Perfect Day utilises fermentation tanks (or bioreactors) to provide microflora with the adequate conditions to make lots of protein. The fermentation tank is filled with so-called ‘growth media’, a liquid containing plant-based sugars that microflora thrive on. Then, the growth media is inoculated with microflora. The environment inside the bioreactor is controlled by adjusting the temperature, pressure, pH, and stirring action to give the flora the perfect conditions to eat, grow, and multiply. As they consume sugar and increase exponentially, they also pump out copious amounts of our desired protein. The fermentation process ends when the flora stop multiplying and the sugar is all used up. The protein is separated from the microflora and then dried, and results in an extreme pure protein powder ready for use by food makers.
The fermentation process is actually the last step in Perfect Day’s process. Before microflora (called Trichoderma) undergoes fermentation, it receives the ‘recipe’ for making the specific whey protein which can be found in cow’s milk. The scientist at Perfect Day identified before starting the whole process which specific protein carries the properties we want, and utilised a widely accessible database (UniProt) of a cow’s sequenced genome to get the recipe for this specific protein. Then they “copied” the genetic information regarding the wanted protein and “pasted” it into the genome of microflora Trichoderma. The microflora understands the instructions and incorporates the DNA into its own genome. Then a process called homologous recombination takes place, which basically means that the flora searches the broken segments in its own DNA, and when it finds a gap with ends that match the connector’s ends, the flora fills the gap with that connector. Then the new gene is permanently incorporated into Trichoderma’s genome.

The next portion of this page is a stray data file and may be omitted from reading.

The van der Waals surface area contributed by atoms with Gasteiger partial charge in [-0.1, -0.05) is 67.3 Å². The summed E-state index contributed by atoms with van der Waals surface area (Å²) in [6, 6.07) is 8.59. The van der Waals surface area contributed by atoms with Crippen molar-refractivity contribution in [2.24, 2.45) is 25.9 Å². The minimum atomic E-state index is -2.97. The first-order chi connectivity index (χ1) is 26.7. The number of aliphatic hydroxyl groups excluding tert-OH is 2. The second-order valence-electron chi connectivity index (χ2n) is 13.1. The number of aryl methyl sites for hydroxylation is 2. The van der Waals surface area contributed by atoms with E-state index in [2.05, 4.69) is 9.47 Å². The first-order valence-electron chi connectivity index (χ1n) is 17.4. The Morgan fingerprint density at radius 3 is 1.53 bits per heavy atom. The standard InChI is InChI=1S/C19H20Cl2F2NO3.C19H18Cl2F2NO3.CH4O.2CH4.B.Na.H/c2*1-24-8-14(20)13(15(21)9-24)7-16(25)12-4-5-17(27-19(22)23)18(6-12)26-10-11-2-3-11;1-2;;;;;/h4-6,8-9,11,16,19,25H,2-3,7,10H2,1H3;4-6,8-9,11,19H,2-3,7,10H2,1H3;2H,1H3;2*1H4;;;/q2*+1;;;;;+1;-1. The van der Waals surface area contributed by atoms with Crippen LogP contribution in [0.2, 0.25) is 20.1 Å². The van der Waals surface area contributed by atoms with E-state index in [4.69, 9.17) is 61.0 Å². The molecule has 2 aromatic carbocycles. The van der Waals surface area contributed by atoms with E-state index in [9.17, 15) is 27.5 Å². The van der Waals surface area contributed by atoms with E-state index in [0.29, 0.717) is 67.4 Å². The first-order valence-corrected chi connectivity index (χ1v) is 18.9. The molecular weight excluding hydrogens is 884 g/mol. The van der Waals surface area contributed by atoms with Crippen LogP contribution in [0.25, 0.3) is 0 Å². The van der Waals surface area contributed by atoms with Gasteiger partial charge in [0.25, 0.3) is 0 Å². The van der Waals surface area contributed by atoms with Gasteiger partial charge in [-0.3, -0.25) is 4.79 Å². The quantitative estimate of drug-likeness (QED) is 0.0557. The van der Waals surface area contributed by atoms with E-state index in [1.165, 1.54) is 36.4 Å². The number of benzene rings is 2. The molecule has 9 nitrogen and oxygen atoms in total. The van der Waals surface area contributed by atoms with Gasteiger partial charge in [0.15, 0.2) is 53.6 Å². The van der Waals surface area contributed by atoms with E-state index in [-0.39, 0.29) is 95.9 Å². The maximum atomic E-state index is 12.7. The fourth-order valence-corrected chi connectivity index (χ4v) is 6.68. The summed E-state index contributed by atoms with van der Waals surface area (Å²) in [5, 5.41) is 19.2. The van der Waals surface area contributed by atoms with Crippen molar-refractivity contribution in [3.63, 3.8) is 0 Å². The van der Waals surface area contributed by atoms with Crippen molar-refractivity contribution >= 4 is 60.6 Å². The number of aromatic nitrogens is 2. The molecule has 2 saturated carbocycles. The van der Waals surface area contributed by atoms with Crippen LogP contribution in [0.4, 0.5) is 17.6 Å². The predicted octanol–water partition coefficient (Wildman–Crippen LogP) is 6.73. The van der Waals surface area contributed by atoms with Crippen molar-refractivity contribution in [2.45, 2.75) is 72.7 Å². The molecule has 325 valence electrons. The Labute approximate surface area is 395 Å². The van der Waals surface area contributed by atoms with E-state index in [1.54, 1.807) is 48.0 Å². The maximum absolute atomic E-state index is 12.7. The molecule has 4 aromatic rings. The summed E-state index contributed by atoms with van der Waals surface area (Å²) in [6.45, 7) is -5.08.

As you can see, the process of Perfect Day is fascinating and quite “simple” on paper. I especially appreciate the company giving such details of their process, so that such tech nerds as us can take a closer look at it.
Perfect Day is one of many companies currently innovating in the field of so-called vegan technology. Another fascinating example of a company in this field is Revo Foods, an Austrian startup who is producing 3D-printed smoked salmon, which was developed using new technology based on 3D food printing to recreate the texture and appearance of seafood. During the process, ingredients such as pea protein, algae extracts, and dietary fibers are combined to create a base that is high in protein, omega 3, and B12. Pretty cool, huh?
I look forward to following not only what next steps companies like Perfect Day and Revo Foods take (Perfect Foods recently announced they are working on replicating cow’s milk fat), but also to actually trying out the products they offer. I wonder if the products are as good as they look (take a look below at more of Perfect Day’s cream cheeses).